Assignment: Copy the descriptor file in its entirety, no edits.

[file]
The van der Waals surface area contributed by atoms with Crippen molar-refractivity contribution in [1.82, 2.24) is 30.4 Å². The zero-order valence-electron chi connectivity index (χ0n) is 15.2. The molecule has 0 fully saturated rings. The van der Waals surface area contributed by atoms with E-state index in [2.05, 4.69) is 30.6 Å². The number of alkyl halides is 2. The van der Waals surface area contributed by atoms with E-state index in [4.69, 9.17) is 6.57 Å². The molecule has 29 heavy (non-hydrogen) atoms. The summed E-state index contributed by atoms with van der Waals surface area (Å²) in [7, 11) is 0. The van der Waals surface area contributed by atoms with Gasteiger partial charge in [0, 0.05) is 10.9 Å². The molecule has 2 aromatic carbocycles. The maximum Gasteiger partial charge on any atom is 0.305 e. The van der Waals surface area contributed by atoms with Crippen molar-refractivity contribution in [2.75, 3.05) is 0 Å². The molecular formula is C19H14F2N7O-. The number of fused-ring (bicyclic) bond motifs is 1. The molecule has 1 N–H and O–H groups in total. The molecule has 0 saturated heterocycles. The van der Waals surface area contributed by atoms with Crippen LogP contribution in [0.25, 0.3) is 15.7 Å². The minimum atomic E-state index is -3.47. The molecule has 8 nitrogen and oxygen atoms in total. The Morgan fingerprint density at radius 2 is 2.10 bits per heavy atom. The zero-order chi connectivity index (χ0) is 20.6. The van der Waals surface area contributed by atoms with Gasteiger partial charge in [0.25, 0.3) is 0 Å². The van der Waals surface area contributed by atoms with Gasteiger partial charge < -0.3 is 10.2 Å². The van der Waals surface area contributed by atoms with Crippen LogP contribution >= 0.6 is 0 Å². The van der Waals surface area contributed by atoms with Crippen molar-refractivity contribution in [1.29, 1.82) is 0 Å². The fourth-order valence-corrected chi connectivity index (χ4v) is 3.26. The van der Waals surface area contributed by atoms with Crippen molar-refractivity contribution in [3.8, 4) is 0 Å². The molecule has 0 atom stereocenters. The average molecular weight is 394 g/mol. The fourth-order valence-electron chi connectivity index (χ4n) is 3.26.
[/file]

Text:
The van der Waals surface area contributed by atoms with Crippen molar-refractivity contribution in [1.82, 2.24) is 30.4 Å². The zero-order valence-electron chi connectivity index (χ0n) is 15.2. The molecule has 0 fully saturated rings. The van der Waals surface area contributed by atoms with E-state index in [2.05, 4.69) is 30.6 Å². The number of alkyl halides is 2. The van der Waals surface area contributed by atoms with E-state index in [4.69, 9.17) is 6.57 Å². The molecule has 29 heavy (non-hydrogen) atoms. The summed E-state index contributed by atoms with van der Waals surface area (Å²) in [7, 11) is 0. The van der Waals surface area contributed by atoms with Gasteiger partial charge in [0, 0.05) is 10.9 Å². The molecule has 2 aromatic carbocycles. The maximum Gasteiger partial charge on any atom is 0.305 e. The van der Waals surface area contributed by atoms with Crippen molar-refractivity contribution in [2.75, 3.05) is 0 Å². The molecular formula is C19H14F2N7O-. The number of fused-ring (bicyclic) bond motifs is 1. The molecule has 1 N–H and O–H groups in total. The molecule has 0 saturated heterocycles. The van der Waals surface area contributed by atoms with Crippen LogP contribution in [0.25, 0.3) is 15.7 Å². The minimum atomic E-state index is -3.47. The molecule has 8 nitrogen and oxygen atoms in total. The Morgan fingerprint density at radius 2 is 2.10 bits per heavy atom. The zero-order chi connectivity index (χ0) is 20.6. The van der Waals surface area contributed by atoms with Gasteiger partial charge in [0.25, 0.3) is 0 Å². The van der Waals surface area contributed by atoms with Gasteiger partial charge < -0.3 is 10.2 Å². The van der Waals surface area contributed by atoms with Crippen LogP contribution >= 0.6 is 0 Å². The van der Waals surface area contributed by atoms with Crippen molar-refractivity contribution in [1.29, 1.82) is 0 Å². The fourth-order valence-corrected chi connectivity index (χ4v) is 3.26. The van der Waals surface area contributed by atoms with Crippen molar-refractivity contribution in [3.8, 4) is 0 Å². The molecule has 0 atom stereocenters. The average molecular weight is 394 g/mol. The fourth-order valence-electron chi connectivity index (χ4n) is 3.26.